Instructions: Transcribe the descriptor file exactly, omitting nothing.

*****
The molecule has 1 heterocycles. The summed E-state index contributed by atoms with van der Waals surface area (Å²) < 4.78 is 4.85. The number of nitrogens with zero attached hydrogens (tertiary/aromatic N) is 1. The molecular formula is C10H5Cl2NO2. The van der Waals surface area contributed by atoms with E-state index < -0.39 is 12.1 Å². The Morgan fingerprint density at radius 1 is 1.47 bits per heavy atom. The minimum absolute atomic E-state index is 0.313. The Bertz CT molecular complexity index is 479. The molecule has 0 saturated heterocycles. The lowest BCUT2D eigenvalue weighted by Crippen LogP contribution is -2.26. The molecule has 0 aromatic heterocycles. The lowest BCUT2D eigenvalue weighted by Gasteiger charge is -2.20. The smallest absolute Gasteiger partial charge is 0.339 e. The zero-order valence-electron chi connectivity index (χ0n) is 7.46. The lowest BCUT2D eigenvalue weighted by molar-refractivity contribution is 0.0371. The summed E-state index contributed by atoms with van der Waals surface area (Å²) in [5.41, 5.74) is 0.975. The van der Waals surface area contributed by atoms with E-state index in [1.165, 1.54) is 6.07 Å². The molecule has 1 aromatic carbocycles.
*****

The molecule has 1 heterocycles. The summed E-state index contributed by atoms with van der Waals surface area (Å²) < 4.78 is 4.85. The number of nitrogens with zero attached hydrogens (tertiary/aromatic N) is 1. The molecular formula is C10H5Cl2NO2. The van der Waals surface area contributed by atoms with E-state index < -0.39 is 12.1 Å². The Morgan fingerprint density at radius 1 is 1.47 bits per heavy atom. The minimum absolute atomic E-state index is 0.313. The Bertz CT molecular complexity index is 479. The molecule has 0 saturated heterocycles. The lowest BCUT2D eigenvalue weighted by Crippen LogP contribution is -2.26. The molecule has 0 aromatic heterocycles. The lowest BCUT2D eigenvalue weighted by Gasteiger charge is -2.20. The smallest absolute Gasteiger partial charge is 0.339 e. The zero-order valence-electron chi connectivity index (χ0n) is 7.46. The lowest BCUT2D eigenvalue weighted by molar-refractivity contribution is 0.0371. The summed E-state index contributed by atoms with van der Waals surface area (Å²) in [5.41, 5.74) is 0.975. The van der Waals surface area contributed by atoms with E-state index in [1.165, 1.54) is 6.07 Å². The molecule has 1 aromatic carbocycles.